New injections help prostate cancer patients temper pain

AURORA, Colo. - A new type of injection recently approved by the FDA is helping prostate cancer patients manage their chronic pain.

Golfing is David Sutton's passion. But the pain became too intense for him to enjoy his favorite pastime.

"I screamed and yelled every time I hit a golf ball from the pain from my hip and my spine and shoulders," Sutton said. "Life wasn’t worth it basically for the pain I was going through."

This summer, Sutton became the first person in Colorado to try a new type of treatment that helps prostate cancer patients manage the pain they suffer. Sutton has had several injections of Radium 223.

"Within six hours, I was totally pain-free," Sutton said. "I had no skeletal or muscular pain whatsoever.

"It hasn’t helped my golf swing at all. But I’m totally pain-free and basically able to have a life now."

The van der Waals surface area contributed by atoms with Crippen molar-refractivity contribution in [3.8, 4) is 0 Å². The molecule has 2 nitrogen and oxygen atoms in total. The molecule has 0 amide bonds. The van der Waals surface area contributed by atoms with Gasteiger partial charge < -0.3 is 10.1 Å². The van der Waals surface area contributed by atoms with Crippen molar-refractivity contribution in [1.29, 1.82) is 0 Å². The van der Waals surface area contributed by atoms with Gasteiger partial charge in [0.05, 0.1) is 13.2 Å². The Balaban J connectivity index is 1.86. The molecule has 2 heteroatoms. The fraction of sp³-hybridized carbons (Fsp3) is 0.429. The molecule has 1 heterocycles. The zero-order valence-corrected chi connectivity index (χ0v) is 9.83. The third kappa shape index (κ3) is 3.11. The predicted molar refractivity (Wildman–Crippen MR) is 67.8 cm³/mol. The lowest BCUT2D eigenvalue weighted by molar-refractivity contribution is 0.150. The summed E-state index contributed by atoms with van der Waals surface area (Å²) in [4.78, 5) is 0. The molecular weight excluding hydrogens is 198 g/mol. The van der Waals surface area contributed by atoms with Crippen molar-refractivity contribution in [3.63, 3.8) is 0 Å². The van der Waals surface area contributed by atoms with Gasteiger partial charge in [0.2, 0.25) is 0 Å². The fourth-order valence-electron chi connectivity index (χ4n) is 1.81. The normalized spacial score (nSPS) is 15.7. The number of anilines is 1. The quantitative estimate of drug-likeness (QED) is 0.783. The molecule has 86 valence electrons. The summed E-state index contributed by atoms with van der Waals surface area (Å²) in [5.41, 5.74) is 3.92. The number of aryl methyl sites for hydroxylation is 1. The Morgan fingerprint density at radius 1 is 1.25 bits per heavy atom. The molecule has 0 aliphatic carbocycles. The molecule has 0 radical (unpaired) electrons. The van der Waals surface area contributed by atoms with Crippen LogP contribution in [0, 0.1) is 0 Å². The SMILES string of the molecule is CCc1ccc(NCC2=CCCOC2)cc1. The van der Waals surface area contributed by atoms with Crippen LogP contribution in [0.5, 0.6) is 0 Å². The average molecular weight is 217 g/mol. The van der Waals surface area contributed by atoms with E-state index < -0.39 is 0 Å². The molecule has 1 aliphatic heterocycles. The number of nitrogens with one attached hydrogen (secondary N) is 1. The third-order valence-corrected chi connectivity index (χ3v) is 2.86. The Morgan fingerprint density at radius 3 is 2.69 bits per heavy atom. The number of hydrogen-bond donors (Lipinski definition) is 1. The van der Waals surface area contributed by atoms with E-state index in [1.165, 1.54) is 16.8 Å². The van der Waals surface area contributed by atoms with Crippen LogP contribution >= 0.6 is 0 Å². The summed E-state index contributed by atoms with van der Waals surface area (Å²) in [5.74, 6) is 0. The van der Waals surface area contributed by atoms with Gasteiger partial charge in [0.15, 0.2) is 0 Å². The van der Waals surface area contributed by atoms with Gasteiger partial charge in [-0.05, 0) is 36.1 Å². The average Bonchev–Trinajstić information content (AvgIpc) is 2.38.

Dr. Elaine Lam of University of Colorado Hospital oversaw Sutton's series of injections. She said prostate cancer patients often suffer from chronic pain in their bones.

"It is a bone-seeking treatment and searching for areas that are metastasizing," Lam said. "It is very exciting. I think what we are always after is a balance whenever we give any type of therapy a balance between side effects from the treatment itself compared to the benefit its able to give patients."

Lam said during the clinical trials, researchers found patients with terminal cases were surviving longer with the Radium 223 injections.

"I think it is a very exciting time in cancer therapy and cancer research," Lam said. "And by and large, we are moving towards a day where we can develop even more personalized treatments for individual cancers."

For more information about the treatment, visit the University of Colorado Cancer Center website at:

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